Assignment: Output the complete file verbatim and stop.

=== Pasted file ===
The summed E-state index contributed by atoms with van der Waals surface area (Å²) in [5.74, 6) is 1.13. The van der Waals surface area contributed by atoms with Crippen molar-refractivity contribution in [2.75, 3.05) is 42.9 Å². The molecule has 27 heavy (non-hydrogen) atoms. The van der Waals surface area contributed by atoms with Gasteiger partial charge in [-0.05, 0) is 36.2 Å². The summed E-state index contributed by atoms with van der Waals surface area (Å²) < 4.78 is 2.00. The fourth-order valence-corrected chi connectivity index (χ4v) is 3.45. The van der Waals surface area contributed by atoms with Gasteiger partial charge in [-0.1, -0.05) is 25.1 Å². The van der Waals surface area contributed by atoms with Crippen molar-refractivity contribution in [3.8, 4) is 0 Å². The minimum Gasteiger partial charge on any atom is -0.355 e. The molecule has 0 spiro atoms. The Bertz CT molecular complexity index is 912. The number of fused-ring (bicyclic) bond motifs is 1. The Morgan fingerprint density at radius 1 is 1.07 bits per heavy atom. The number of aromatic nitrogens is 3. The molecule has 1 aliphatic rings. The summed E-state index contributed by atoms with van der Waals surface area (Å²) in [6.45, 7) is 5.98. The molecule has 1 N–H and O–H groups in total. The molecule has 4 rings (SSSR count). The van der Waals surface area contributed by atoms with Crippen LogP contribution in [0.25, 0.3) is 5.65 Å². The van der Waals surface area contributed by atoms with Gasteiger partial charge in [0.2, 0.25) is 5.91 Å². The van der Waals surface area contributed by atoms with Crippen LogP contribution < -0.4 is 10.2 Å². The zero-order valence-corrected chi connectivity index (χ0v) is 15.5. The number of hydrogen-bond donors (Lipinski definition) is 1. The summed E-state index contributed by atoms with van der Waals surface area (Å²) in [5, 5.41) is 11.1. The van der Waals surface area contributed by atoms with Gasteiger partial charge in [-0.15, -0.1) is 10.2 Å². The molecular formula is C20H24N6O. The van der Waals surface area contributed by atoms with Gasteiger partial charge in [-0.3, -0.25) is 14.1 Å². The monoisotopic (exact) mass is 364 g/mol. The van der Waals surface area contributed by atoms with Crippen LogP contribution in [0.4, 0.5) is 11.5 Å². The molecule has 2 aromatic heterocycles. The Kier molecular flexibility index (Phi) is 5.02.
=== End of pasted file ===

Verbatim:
The summed E-state index contributed by atoms with van der Waals surface area (Å²) in [5.74, 6) is 1.13. The van der Waals surface area contributed by atoms with Crippen molar-refractivity contribution in [2.75, 3.05) is 42.9 Å². The molecule has 27 heavy (non-hydrogen) atoms. The van der Waals surface area contributed by atoms with Gasteiger partial charge in [-0.05, 0) is 36.2 Å². The summed E-state index contributed by atoms with van der Waals surface area (Å²) < 4.78 is 2.00. The fourth-order valence-corrected chi connectivity index (χ4v) is 3.45. The van der Waals surface area contributed by atoms with Gasteiger partial charge in [-0.1, -0.05) is 25.1 Å². The van der Waals surface area contributed by atoms with Crippen molar-refractivity contribution in [3.8, 4) is 0 Å². The minimum Gasteiger partial charge on any atom is -0.355 e. The molecule has 0 spiro atoms. The Bertz CT molecular complexity index is 912. The number of fused-ring (bicyclic) bond motifs is 1. The Morgan fingerprint density at radius 1 is 1.07 bits per heavy atom. The number of aromatic nitrogens is 3. The molecule has 1 aliphatic rings. The summed E-state index contributed by atoms with van der Waals surface area (Å²) in [6.45, 7) is 5.98. The molecule has 1 N–H and O–H groups in total. The molecule has 4 rings (SSSR count). The van der Waals surface area contributed by atoms with Crippen LogP contribution in [0.25, 0.3) is 5.65 Å². The van der Waals surface area contributed by atoms with Gasteiger partial charge in [0.2, 0.25) is 5.91 Å². The van der Waals surface area contributed by atoms with Crippen LogP contribution < -0.4 is 10.2 Å². The zero-order valence-corrected chi connectivity index (χ0v) is 15.5. The number of hydrogen-bond donors (Lipinski definition) is 1. The summed E-state index contributed by atoms with van der Waals surface area (Å²) in [5, 5.41) is 11.1. The van der Waals surface area contributed by atoms with Gasteiger partial charge in [-0.15, -0.1) is 10.2 Å². The molecular formula is C20H24N6O. The van der Waals surface area contributed by atoms with Gasteiger partial charge in [-0.3, -0.25) is 14.1 Å². The monoisotopic (exact) mass is 364 g/mol. The van der Waals surface area contributed by atoms with Crippen LogP contribution in [0.4, 0.5) is 11.5 Å². The molecule has 2 aromatic heterocycles. The Kier molecular flexibility index (Phi) is 5.02.